Some people seem to end up in the wrong place at the right time. During my time working at the Observer-Dispatch, I had a knack for ending up in the right place at the right time, which sometimes lead to a great story.
Back in August of 1993 I was assigned to photograph the events surrounding the disappearance of 12-year-old Sara Anne Wood. Those first few weeks of the search, I spent much of my time in Litchfield driving throughout the area and hanging around outside the command post. I wanted to be there ready to roll if any big news happened.
I had become friendly with the commander of the post, Capt. John Wood. (No relation to Sara) He had my phone number and always promised me that I would be on his list of people to call when and if the story broke.
A few weeks into the investigation I was home on my day off. My phone rang. It was Capt. Wood. All he said was “Be on the corner of Hacadam and Roberts Road in 20 minutes,” and he hung the phone up.
My heart started pounding because I thought I was being handed a “scoop” related to the search. I grabbed my photo gear, hopped in the car and drove like a madman. I pulled well on to the shoulder at the side of the road, got out of my car and turned 360 degrees to find not a soul in sight. After 10 minutes of waiting at the side of the lonely, country road with my gear at my feet, and looking around for any sign of life, I started wondering if I got there too fast…or too slow.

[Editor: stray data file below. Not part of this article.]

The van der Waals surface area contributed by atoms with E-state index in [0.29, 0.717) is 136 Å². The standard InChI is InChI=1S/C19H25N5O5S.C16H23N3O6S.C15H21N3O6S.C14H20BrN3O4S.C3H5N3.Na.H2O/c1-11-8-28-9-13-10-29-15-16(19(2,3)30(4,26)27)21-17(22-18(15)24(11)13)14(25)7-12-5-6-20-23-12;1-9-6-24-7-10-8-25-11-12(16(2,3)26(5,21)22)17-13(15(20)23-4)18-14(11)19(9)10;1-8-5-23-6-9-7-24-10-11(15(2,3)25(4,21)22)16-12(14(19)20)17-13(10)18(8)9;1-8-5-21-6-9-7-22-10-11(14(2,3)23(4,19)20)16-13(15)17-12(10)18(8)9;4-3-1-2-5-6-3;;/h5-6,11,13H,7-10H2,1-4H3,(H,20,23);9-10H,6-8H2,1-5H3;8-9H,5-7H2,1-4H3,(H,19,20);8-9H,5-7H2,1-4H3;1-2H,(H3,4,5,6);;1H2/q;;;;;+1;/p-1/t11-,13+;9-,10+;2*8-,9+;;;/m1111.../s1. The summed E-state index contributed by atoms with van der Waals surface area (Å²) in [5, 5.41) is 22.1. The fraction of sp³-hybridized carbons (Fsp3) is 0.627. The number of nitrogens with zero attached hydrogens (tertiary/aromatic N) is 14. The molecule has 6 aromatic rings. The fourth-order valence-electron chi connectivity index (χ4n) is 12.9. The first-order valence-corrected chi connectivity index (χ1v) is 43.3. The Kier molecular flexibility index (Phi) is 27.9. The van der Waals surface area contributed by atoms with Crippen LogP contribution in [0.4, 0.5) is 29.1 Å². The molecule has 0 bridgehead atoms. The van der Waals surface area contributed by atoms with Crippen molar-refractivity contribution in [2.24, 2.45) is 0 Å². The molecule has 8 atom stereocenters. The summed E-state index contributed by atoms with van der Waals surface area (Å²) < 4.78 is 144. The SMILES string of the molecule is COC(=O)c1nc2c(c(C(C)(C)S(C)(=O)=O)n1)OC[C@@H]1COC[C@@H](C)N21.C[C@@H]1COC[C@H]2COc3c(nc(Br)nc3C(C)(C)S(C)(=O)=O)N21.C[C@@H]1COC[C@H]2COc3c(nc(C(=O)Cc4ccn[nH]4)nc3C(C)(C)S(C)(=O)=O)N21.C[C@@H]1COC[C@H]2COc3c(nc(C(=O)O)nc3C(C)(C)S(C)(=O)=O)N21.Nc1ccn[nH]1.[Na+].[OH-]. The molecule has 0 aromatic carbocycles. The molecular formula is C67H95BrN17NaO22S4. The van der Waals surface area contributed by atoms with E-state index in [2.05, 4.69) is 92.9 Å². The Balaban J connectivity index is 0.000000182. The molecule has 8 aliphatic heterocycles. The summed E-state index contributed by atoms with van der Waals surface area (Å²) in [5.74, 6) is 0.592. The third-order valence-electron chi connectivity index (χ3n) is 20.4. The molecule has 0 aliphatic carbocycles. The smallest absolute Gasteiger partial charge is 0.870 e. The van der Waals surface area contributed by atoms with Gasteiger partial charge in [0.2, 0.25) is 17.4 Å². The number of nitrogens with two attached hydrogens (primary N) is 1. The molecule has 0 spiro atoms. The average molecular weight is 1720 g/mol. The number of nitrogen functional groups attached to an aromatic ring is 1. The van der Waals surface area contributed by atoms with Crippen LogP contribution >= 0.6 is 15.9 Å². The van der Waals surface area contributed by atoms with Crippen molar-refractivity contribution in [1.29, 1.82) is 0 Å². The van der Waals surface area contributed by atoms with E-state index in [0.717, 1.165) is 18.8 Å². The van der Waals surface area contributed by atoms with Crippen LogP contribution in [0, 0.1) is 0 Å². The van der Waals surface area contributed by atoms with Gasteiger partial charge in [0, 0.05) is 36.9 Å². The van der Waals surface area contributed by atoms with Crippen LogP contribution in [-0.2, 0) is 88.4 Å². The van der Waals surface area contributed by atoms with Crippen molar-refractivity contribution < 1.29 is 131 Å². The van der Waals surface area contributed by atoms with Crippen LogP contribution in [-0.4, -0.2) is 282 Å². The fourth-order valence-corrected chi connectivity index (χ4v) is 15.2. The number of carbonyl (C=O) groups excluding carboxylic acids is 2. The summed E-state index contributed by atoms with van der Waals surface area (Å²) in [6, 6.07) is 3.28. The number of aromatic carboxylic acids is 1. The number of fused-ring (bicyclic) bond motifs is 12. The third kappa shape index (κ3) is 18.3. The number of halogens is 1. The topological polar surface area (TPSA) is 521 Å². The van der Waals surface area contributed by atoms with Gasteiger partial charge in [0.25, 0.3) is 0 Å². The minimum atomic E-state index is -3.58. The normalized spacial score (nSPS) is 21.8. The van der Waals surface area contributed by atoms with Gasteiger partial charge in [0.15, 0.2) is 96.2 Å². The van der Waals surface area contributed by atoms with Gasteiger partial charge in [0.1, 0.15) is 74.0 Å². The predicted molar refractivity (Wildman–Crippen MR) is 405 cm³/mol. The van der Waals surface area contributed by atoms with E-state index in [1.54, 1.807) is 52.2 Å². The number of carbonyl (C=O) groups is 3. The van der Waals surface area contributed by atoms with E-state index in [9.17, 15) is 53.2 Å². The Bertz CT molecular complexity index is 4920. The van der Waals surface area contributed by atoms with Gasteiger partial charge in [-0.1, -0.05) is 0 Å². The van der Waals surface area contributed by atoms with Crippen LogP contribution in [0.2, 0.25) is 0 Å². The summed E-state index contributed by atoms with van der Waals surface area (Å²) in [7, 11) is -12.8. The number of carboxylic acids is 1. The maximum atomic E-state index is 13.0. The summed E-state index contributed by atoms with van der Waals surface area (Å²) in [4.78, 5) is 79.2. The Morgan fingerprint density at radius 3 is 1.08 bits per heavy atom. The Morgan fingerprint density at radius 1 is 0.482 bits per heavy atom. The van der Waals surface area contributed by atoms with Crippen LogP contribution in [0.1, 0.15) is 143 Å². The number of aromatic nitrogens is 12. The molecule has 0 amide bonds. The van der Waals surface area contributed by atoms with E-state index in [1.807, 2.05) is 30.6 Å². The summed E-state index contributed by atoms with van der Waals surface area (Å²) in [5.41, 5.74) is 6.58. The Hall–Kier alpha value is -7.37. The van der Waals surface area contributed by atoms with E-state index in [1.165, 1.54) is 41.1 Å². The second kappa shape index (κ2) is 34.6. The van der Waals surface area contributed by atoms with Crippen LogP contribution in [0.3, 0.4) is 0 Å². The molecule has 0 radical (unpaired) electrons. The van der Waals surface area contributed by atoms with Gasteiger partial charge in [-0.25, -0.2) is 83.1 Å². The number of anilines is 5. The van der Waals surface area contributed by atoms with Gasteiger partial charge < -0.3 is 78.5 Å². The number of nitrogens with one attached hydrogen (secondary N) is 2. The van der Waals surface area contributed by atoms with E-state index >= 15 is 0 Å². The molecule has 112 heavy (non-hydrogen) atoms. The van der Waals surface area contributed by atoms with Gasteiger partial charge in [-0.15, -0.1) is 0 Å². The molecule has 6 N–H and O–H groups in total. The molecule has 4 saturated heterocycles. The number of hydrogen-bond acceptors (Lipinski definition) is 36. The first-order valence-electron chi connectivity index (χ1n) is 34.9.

And then there it was.
An old, beat-up farmer’s pickup truck with wooden panels on the left and right side rolled up. In the back, sitting, standing, kneeling and smiling was a group of the hottest, plain cloths, New York State Police Mobile Response Team (MRT) guys you could ever imagine. When I say hot, I mean these dudes looked like they walked out of a pinup calendar for hot looking cops. They were wearing t-shirts, camo pants, NYSP ball caps, hot dude sunglasses, and a couple even had guns strapped to their thighs. They were every girl’s dream… the bad boys of law enforcement.
I stood there, with my mouth hanging open trying to figure out what was happening. Before any words were exchanged between us, the group in the bed of the truck looked at the puzzled, yet dazzled, expression on my face and burst out laughing.
One guy said, “Are you Nancy?”
I lifted my arms and gestured toward the pickup truck full of men and all I could say was, “Oh MY God… Is this for me?”
They waved me over, grabbed my gear from me and held out a hand to help pull me up into the back of the truck, all while still sporting big, mischievous grins.
I asked where we were going and got no response, just smiles.
We drove to a farm and the truck turned on to a bumpy, dusty, dirt road that weaved in and out of a corn field. It came to a stop at the crest of a hill next to a NYSP MRT van that was overflowing with freshly harvested marijuana. Still, with no words coming out of my mouth, I looked beyond the van into a small valley and could see a line of troopers coming out of the woods with reams of marijuana slung over their shoulders as they headed up the hill to the van. I felt like I was just dropped into the middle of harvest day in Columbia. Surreal was an understatement.
After taking “official” photos of the “harvest” to turn in to city desk, the MRT guys asked if I could take a photo of them with their “catch of the day” for their own personal use. Of course I would.
I did not tell any of them where to stand or how to pose, but I had the feeling they had done this before. Without any direction, they gathered around the heap and each struck a pose. I couldn’t have arranged them any better. It just turned out to be the perfect pose.
They say a photo is worth a thousand words. It could also be worth one fantastic memory. 🙂